I recently read a book called The Fuzzy and the Techie: Why Liberal Arts will Rule the Digital World. True to its boldfaced promise, it lays out the counterargument to the conventional conceit that STEM graduates are poised to reign supreme–and it does so relatively successfully.
Those who study the liberal arts are trained to understand human nature, the author suggests. And it’s this understanding that often leads to the most important digital breakthroughs.
He has a point. While I’m not about to contend that we’ve completely run out of interesting deeply technical problems to solve, you can’t deny the accelerated commoditization of each subsequent layer of the tech stack. Who needs to mess with infrastructure and operating systems when you have Amazon and Google? Who needs to create code from scratch when you have abstracted frameworks to get you more than halfway there? What’s more important is a deep understanding of the motivation behind the need, what’s at stake for the human, and elegant product experiences that anticipate and fulfill these needs while delivering delight.
I’m oversimplifying, of course, but I’m a confirmed fuzzy myself. In fact, this line of thinking got me into a bit of trouble in a recent webinar discussion on the findings from the recent State of Product Leadership survey, which revealed that the majority of product managers have a nontechnical background, with 57% reporting a formal education in business versus 37% in the hard sciences. Asked which matters more to the discipline, the ProductCraft community echoed the same sentiment, with 56% saying that technical skills are nonessential to the role.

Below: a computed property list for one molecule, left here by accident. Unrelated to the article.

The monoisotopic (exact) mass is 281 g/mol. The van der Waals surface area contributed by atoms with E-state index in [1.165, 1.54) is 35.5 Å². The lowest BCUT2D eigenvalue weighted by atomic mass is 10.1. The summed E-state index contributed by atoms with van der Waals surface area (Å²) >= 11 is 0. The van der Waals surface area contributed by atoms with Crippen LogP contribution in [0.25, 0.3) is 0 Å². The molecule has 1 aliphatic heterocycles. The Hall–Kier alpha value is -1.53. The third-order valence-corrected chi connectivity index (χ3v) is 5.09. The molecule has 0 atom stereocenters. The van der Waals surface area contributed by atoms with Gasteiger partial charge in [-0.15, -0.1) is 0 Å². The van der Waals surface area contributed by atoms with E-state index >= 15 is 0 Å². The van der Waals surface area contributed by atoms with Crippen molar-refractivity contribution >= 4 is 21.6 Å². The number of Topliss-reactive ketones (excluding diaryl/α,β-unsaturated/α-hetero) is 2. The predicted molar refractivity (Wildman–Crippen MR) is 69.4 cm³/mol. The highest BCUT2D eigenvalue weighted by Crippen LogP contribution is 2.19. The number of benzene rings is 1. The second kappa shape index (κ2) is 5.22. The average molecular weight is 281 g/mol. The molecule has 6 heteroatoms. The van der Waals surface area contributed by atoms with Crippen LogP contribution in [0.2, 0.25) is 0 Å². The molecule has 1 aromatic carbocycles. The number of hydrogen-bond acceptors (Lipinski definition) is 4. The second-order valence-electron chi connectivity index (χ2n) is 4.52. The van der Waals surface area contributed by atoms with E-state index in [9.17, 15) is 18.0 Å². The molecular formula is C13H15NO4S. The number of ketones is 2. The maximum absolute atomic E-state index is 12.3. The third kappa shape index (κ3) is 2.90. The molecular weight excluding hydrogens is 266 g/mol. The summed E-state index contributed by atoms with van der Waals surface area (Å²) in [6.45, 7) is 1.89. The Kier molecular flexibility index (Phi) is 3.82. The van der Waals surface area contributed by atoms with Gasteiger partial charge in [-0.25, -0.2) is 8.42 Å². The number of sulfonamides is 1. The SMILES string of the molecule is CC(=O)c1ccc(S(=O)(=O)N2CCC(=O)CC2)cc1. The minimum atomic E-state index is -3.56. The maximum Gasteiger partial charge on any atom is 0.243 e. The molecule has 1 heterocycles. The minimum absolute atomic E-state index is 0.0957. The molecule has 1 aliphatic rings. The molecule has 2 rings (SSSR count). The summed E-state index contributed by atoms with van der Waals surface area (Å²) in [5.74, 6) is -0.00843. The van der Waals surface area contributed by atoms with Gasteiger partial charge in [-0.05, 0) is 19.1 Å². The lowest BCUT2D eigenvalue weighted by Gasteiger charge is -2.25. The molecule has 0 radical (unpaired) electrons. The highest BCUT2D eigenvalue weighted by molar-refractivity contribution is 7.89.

During the webinar, I suggested somewhat glibly that perhaps a technical background may invite a premature product definition, where a less technical conviction may inspire deeper inquiry that ultimately yields a better problem/solution match.
The rejoinder? “Would you want to fly on an airplane managed by a nontechnical PM?”
No, actually. In fact, I wouldn’t.
It was a record-scratch moment that left me, for a beat, a little speechless.
After this exchange, I went back and reread the commentary by my friend Sam Boonin, VP of product strategy at Zendesk, in a recent ProductCraft debate:
“You don’t need to have a technical background to be a great product manager. In fact, in the majority of cases – unless you have a very technical product used by a technical customer – being technical can make you a WORSE product manager. I would rank technical chops low on the list of required skills for PMs – behind customer empathy, UX/design skills and thinking, synthesis skills, and ability to get shit[ake] done.”
There’s a subtle, but important point in Sam’s position: He suggests that technical depth is most valuable when a product and the end user are highly technical. Like an airplane, for example.
In this circumstance, having technical expertise lends to a deeper appreciation for the customers’ need state. How could a non-technical product manager possibly problem solve for the cockpit crew of a commercial jet? In that circumstance, my money is on the techie over the fuzzy.
But the point remains. While the question is asked all the time in conversations about the product craft, it’s really a false dichotomy. Suggesting one versus the other of these orientations is somehow less important to product leadership is missing the point entirely. Both are utterly essential, if not in the same human, on the same product team. Product teams must deeply understand both the problems they’re solving and the human beings they’re solving for.